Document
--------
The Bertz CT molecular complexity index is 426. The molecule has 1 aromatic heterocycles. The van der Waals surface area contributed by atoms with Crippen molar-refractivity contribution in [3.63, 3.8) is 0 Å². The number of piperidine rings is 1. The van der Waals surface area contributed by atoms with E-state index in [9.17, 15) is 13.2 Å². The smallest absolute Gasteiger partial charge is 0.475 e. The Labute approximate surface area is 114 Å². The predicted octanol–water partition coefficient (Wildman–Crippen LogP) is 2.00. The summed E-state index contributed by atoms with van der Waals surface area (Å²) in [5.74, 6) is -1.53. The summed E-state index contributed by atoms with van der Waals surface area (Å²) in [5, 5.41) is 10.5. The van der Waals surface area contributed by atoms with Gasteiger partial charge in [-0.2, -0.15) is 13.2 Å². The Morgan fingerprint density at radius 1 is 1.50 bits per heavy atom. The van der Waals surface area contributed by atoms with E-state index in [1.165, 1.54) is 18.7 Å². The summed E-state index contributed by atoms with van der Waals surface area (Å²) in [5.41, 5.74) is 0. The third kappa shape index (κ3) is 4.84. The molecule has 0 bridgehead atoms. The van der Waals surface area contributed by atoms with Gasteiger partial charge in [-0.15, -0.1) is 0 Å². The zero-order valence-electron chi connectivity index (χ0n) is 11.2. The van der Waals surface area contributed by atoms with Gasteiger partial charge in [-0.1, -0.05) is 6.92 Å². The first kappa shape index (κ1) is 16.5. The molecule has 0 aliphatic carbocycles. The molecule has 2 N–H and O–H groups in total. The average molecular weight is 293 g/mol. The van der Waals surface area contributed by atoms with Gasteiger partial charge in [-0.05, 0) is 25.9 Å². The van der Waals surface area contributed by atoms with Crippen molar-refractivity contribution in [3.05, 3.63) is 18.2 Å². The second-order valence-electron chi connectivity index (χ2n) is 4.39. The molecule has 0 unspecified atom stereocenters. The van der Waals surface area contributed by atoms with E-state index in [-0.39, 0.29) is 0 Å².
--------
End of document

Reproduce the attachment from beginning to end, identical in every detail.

The Bertz CT molecular complexity index is 426. The molecule has 1 aromatic heterocycles. The van der Waals surface area contributed by atoms with Crippen molar-refractivity contribution in [3.63, 3.8) is 0 Å². The number of piperidine rings is 1. The van der Waals surface area contributed by atoms with E-state index in [9.17, 15) is 13.2 Å². The smallest absolute Gasteiger partial charge is 0.475 e. The Labute approximate surface area is 114 Å². The predicted octanol–water partition coefficient (Wildman–Crippen LogP) is 2.00. The summed E-state index contributed by atoms with van der Waals surface area (Å²) in [5.74, 6) is -1.53. The summed E-state index contributed by atoms with van der Waals surface area (Å²) in [5, 5.41) is 10.5. The van der Waals surface area contributed by atoms with Gasteiger partial charge in [-0.2, -0.15) is 13.2 Å². The Morgan fingerprint density at radius 1 is 1.50 bits per heavy atom. The van der Waals surface area contributed by atoms with E-state index in [1.165, 1.54) is 18.7 Å². The summed E-state index contributed by atoms with van der Waals surface area (Å²) in [5.41, 5.74) is 0. The third kappa shape index (κ3) is 4.84. The molecule has 0 bridgehead atoms. The van der Waals surface area contributed by atoms with Gasteiger partial charge in [-0.15, -0.1) is 0 Å². The zero-order valence-electron chi connectivity index (χ0n) is 11.2. The van der Waals surface area contributed by atoms with Gasteiger partial charge in [-0.1, -0.05) is 6.92 Å². The first kappa shape index (κ1) is 16.5. The molecule has 0 aliphatic carbocycles. The molecule has 2 N–H and O–H groups in total. The average molecular weight is 293 g/mol. The van der Waals surface area contributed by atoms with Gasteiger partial charge in [-0.05, 0) is 25.9 Å². The van der Waals surface area contributed by atoms with Crippen molar-refractivity contribution in [3.05, 3.63) is 18.2 Å². The second-order valence-electron chi connectivity index (χ2n) is 4.39. The molecule has 0 unspecified atom stereocenters. The van der Waals surface area contributed by atoms with E-state index in [-0.39, 0.29) is 0 Å².